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Understanding Indigenous Culture in ND Series: Tribal Makeup/Enrollment Part 3: Blood Quantum

Lineal dependency is one of the major aspects of Tribal enrollment. What it means is that to be a member of a tribe, you should be born from, or have a relation to someone who was named on the tribe’s base roll. The base roll is the list that contains original tribal members. This is usually designated in a tribe’s constitution.

A tribe’s specific enrollment requirements are usually found in its Tribal constitution, articles of incorporation, and ordinances. Every tribe also has an enrollment officer or office that can provide information on enrollment requirements.

When looking for Indigenous ancestry and conducting genealogical research, the US Department of the Interior suggests: 1) Your home for important documents such as marriage licenses and birth certificates, 2) Visit with relatives, 3) Local and state level whether town or courthouse records, 4) Public libraries or other repositories, 5) Federal level including the National Archives and Records Administration, 6) Records concerning ancestry to include American Indian Records collection, and 7) Bureau of Indian Affairs.

Blood Quantum is a scheme used by the government and tribes to substantiate the amount of “Native blood” a person has and essentially limiting native citizenship. The extent a person has is calculated in fractions, such as ¼ or ½. This measurement can affect a person’s tribal identity and capacity to become a federal member. Blood quantum, to classify native identity, was first witnessed during the land allotment period between 1887 and 1934. This time period involved the passing of the Dawes Act in 1887 and then the Indian Reorganization Act of 1934. The latter act gave tribes the authority to create their own enrollment qualifications.

In the Dawes Act post (Part 2 of Tribal Makeup-Enrollment), the blood quantum standard of one-half or more of “Indian blood” was employed to determine who obtained parcels of land. Women were excluded, and so indigenous males would have to document their blood quantum to receive the 160-acre parcels. Due to the blood quantum qualification, many people were ineligible, thereby effectively significantly reducing the Indian holding of land. Over 90 million of the 138 million acres originally designated as Indian territory were lost, and thousands of indigenous people were displaced from where they had originally settled.

Blood Quantum, assigning indigenous membership, has disastrous consequences. Blood Quantum strategies are exterminating in nature and will eventually lead to the extinction of indigenous people. For example, if the blood quantum limit is set at ¼ in tribal enrollment, along with intermarriages, indigenous people will eventually be defined out of existence.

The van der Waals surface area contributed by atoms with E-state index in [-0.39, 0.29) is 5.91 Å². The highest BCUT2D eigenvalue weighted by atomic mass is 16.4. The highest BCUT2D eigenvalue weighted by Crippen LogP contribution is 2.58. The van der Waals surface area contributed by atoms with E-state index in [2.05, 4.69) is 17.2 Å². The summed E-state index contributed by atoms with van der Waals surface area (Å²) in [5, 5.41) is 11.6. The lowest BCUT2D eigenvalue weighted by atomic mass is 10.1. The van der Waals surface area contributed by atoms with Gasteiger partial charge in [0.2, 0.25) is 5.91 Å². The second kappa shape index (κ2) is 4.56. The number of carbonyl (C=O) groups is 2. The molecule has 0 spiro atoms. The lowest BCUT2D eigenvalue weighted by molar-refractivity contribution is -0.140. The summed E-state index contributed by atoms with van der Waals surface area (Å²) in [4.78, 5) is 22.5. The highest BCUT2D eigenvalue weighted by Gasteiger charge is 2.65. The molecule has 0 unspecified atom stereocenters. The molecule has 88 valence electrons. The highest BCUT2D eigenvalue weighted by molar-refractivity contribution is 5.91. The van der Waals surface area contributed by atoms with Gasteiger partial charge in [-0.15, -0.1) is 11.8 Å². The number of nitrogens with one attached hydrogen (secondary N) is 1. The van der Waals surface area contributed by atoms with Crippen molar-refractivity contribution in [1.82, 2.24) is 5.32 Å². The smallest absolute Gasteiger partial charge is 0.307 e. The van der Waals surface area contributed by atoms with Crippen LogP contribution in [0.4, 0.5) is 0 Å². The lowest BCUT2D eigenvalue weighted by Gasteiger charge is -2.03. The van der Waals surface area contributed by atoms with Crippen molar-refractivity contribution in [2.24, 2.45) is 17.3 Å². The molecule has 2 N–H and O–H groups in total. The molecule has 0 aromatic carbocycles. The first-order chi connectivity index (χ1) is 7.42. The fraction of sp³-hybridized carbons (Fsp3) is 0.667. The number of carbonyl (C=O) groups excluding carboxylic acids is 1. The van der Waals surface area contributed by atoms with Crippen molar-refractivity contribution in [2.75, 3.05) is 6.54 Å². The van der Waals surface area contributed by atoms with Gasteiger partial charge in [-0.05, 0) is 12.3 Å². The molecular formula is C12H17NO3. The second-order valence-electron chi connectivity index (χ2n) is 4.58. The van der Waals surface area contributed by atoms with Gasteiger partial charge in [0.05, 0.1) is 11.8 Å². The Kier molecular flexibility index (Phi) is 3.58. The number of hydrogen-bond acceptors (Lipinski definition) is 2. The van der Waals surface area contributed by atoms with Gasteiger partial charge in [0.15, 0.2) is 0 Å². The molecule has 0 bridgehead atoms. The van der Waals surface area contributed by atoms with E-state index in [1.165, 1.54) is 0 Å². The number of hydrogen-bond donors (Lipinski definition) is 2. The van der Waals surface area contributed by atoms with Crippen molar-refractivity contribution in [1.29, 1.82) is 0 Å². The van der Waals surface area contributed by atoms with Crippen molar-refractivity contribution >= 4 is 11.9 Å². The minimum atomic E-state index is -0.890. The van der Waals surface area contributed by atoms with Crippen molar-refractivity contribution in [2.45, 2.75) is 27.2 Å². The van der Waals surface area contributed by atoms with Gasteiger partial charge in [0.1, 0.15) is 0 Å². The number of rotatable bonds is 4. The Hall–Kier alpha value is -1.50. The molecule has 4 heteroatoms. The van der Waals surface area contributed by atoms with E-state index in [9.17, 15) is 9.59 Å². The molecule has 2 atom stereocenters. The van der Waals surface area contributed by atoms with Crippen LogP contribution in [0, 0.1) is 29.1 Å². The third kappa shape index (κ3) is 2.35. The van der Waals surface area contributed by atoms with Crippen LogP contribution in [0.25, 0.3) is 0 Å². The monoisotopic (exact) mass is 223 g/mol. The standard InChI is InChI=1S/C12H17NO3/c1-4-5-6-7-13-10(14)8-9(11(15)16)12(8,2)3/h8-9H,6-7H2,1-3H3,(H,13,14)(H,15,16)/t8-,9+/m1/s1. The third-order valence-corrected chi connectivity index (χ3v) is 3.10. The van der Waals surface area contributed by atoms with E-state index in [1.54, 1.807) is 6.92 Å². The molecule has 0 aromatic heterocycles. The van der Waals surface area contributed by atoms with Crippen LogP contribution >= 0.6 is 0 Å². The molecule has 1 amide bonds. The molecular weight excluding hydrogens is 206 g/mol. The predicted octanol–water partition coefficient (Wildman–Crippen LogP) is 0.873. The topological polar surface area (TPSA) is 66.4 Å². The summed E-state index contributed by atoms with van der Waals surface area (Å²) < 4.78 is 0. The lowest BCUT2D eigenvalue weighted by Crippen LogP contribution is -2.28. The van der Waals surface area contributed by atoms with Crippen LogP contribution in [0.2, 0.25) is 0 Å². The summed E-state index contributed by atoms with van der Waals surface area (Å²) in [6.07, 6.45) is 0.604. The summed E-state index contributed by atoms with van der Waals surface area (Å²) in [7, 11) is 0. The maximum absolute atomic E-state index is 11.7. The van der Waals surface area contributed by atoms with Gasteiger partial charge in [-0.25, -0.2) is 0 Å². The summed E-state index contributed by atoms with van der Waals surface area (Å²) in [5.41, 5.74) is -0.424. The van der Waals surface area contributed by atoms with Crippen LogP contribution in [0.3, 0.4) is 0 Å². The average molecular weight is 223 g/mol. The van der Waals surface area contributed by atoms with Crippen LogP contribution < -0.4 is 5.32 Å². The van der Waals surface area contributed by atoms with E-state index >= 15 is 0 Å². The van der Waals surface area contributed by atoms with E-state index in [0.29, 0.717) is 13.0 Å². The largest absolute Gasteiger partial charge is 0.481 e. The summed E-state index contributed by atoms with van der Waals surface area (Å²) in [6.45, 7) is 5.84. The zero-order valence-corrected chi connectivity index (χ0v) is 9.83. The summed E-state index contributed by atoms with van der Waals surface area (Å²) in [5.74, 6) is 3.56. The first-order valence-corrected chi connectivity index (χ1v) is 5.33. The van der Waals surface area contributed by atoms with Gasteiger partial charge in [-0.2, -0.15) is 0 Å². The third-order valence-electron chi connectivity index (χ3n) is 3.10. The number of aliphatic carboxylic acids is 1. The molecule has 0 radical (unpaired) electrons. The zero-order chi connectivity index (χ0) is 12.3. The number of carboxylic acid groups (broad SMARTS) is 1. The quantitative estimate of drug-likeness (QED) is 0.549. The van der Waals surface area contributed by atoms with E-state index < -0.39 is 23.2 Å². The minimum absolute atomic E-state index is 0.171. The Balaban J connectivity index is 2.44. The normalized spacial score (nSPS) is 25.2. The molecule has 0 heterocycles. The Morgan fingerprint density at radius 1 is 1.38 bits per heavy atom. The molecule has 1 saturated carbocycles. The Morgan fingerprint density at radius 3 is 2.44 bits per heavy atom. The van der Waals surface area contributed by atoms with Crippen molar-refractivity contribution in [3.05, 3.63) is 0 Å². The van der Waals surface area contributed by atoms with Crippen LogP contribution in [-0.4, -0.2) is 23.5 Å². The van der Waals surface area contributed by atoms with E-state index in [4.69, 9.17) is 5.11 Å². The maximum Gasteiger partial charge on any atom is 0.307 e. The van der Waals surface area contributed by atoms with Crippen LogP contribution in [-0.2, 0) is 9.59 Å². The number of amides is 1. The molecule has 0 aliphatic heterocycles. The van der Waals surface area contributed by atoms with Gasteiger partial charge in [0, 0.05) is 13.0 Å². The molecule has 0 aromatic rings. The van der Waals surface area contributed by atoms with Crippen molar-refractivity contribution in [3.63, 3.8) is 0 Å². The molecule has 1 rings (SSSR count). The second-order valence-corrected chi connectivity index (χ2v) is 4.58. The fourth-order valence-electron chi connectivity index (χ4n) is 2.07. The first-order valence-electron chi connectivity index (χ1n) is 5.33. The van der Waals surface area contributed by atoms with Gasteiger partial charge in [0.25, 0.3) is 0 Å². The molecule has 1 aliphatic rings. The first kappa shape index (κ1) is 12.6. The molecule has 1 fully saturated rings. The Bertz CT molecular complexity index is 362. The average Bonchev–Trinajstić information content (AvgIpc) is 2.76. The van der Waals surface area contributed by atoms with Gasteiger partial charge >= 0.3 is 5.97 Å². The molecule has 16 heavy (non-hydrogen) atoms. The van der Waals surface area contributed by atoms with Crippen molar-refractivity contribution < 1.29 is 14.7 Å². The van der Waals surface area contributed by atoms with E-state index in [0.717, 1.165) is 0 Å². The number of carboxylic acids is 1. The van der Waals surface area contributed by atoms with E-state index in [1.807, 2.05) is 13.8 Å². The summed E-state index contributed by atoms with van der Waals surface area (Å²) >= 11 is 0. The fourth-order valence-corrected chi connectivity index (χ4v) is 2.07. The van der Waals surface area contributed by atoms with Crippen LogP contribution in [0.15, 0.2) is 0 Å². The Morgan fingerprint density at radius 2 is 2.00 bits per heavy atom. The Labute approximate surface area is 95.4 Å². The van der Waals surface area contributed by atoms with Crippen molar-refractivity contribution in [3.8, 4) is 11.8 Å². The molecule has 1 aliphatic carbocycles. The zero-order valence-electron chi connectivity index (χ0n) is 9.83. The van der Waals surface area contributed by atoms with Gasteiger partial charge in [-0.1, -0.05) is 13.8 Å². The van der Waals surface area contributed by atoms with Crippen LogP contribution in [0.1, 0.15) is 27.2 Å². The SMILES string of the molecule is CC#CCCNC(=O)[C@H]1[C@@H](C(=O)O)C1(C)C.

Unlike any other ethnic group, Native Americans must continuously prove their identity. In order to be considered indigenous, you must be enrolled. Does any other ethnicity have to enroll to be a member of their own ethnicity? Do you have to enroll to be White? African American? Natives must carry a Certificate of Degree of Indian Blood (CDIB, issued by the Bureau of Indian Affairs). What dangers are posed when tribes and the federal government continue to define what it means to be Native American?

Red Basket, Dr. Kathy Froelich, an MHA elder and CREA Indigenous Culture Coordinator suggests this classroom activity to educators: “We are more alike than we are different.”

Goal: Students will understand how American Indians are identified by blood quantum.

Step 1 – Students will watch the video:

Step 2 – Students will pick a tribe that they are interested in learning about its policy for enrollment.

Step 3 – Students will make a poster presentation showing findings about the tribe they chose (including location, enrollment policy, number of members, language).

· So What Exactly Is 'Blood Quantum'? : Code Switch : NPR

· Close to Zero: The Reliance on Minimum Blood Quantum Requirements to Eliminate Tribal Citizenship in the Allotment Acts and the Post-Adoptive Couple Challenges to the Constitutionality of ICWA (

· Blood Politics, Ethnic Identity, and Racial Misclassification among American Indians and Alaska Natives - PMC (

· Tracing American Indian and Alaska Native (AI/AN) Ancestry | Indian Affairs (

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